New documentary “Big Time” is a sleek and gorgeous glance at the architecture of rising star Bjarke Ingels, but looks away much too quickly.Bjarke Ingels’ meteoric rise has been nothing short of stunning, especially in regards to his stateside establishment which has called for mind-numbing budgets and carte-blanche rights to building fantastic structures. And now, with multiple towers going up around the United States at a feverish pace, a new film offers a glimpse into the cozy cool and distinctly enthusiastic drama of Bjarke Ingels, the Danish architectural phenom. The documentary follows Bjarke personally as he deals with the game of compromise that is the essence of architecture. Harassingly sleek and almost arrogantly subdued, the drama rarely bubbles over a too-long glance or a forlorn pout.
Ingels’ structures earn their “wow” factor from how needlessly intense they are – there is nothing particularly remarkable about them and they certainly have no personality – they are collages of meaningless approach: marketed as round-about conceptual experiments that are “youthful” and “playful” but humiliating to actually inhabit and be around. They’re executed as any other building would be- outfit with middling finishes and largely unsatisfying spaces. Like Hirst, maybe Ingels knows better. Regarding his architecture, the self-imposed abstinence from “style” may be the side effect of Ingels being thoroughly Danish, and the forlorn energy may be par for his heritage. For example, in the film, Bjarke laments -perhaps unintentionally- the very concept of “untimely death”. To the especially thoughtful viewer, it may seem to double as a Freudian address of his own fragile celebrity. Bjarke suddenly exposing, like his buildings, an unremarkable interior.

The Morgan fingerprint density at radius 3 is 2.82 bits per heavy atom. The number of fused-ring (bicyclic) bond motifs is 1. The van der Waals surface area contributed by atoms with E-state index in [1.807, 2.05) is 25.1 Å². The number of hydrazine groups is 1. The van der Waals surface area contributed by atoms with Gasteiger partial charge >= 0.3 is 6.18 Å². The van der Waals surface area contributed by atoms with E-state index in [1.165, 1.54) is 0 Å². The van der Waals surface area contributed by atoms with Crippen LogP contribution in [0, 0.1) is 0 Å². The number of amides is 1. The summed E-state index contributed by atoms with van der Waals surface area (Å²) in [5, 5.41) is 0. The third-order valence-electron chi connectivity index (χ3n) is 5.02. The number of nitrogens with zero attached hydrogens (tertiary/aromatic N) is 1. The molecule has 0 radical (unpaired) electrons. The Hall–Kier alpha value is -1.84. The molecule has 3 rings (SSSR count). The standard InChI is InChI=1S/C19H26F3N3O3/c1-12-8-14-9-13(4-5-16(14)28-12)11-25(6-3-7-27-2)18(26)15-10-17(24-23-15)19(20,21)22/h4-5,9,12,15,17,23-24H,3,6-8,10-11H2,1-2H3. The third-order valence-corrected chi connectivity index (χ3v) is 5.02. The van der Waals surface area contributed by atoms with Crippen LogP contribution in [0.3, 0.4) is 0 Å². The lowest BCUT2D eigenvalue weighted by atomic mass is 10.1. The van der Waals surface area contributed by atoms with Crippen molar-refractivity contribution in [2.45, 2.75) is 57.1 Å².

Kaspar Astrup Schroder allows the game to play and we learn nothing about Bjarke and even less about his thought process. Though, admittedly, pulling that string might make the whole tower fall down. A far more involved documentary could have elaborated on a point Bjarke brushed upon while he mourned past architects: the very idea of the celebrity architect- the feelings evoked when you step inside a building knowing who built it- whether a mix of clever marketing and manufactured legacy, it’s an approach that would elicit a little more emotional and thought, no matter how surface level.